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Who are our heroes and villains for January 2019?

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Do you agree with our choice for this month’s hero and villain?

Welcome to our section called Heroes and Villains.

Heroes and Villains

Heroes and Villains

Each month, we take a look at who have been the stand-out “goodies” and the “baddies” for nursing and healthcare over the last few weeks.

Let us know if you agree with our choices for January and if you have any suggestions for next month (without being unnecessarily rude, please).

 

Heroes:

John Worth

John Worth

Student nurse John Worth on BBC Inside Out West

A passionate student nurse who worked a 65-hour week just to make ends meet has featured in a hard-hitting documentary. John Worth, an undergraduate at the University of the West of England, spoke to BBC Inside Out West about the impact of the end of student bursaries in England. The camera followed him as he tried to juggle university lectures, strenuous work placements and a full-time job. “All this work doesn’t leave me much time for my studies and I don’t think that’s fair,” he said Mr Worth, who has carried out a petition calling for student nurses to be paid during their work placements. BBC Inside Out West was aired on 28 January and is now available on iPlayer.

 

Villains:

Parking permit

Disabled blue badge

Agency nurse Joe Debrah was struck off last month after stealing a disabled patient’s parking badge from a hospital car park. Mr Debrah, 47, took the blue badge from Maidstone Hospital to park his car at another hospital in Kent in October 2015. He was also found by the Nursing and Midwifery Council to have inappropriately administered medication to a patient and failed to flush a cannula when administering an unknown substance. But it was theft of the blue badge that made the newspaper headlines. The NMC panel concluded that “to say that this incident was not linked to your clinical practice would be incorrect as the theft took place in a hospital car park from a vulnerable person and was displayed in another hospital car park”.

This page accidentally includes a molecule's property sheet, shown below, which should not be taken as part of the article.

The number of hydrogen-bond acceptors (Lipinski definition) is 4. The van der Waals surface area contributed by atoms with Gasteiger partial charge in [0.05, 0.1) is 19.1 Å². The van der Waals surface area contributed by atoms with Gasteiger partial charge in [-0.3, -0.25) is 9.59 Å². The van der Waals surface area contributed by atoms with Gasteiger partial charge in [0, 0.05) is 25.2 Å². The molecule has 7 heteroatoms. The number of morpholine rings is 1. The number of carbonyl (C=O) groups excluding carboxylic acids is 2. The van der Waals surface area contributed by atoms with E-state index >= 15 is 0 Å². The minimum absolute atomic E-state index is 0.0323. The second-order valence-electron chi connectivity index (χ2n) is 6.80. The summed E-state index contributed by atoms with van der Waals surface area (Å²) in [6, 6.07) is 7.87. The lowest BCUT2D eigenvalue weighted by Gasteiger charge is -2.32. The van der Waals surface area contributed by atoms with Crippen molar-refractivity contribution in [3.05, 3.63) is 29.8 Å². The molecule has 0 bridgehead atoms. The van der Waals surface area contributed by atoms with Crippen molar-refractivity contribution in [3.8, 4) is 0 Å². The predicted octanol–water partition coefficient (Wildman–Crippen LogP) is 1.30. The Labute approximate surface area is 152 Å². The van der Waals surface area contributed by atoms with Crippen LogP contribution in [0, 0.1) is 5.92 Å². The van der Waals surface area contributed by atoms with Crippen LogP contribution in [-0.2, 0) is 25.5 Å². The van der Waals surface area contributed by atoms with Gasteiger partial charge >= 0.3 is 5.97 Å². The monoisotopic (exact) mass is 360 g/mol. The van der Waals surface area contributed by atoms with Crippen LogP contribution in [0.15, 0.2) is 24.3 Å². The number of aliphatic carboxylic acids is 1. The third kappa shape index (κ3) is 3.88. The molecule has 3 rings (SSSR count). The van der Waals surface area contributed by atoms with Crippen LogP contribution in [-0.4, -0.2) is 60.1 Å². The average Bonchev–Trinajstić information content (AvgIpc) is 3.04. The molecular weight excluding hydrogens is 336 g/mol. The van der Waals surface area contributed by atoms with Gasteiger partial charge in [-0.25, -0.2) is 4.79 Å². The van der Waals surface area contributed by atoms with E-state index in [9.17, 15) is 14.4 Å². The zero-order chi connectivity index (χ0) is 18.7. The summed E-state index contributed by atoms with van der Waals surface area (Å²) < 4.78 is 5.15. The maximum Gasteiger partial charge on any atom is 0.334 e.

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Readers' comments (1)

  • Is this what Nursing Times has become now? A forum to "name and shame" people? If someone has done something wrong, then the NMC will process them and publish the outcome of the hearing on their website. It is not the job of this publication to publicly shame people under the guise of "news" and then canvass readers to submit further stories to include. What is next? Throwing rotten vegetables at people in the stocks?

    I think it's time to cancel my subscription.

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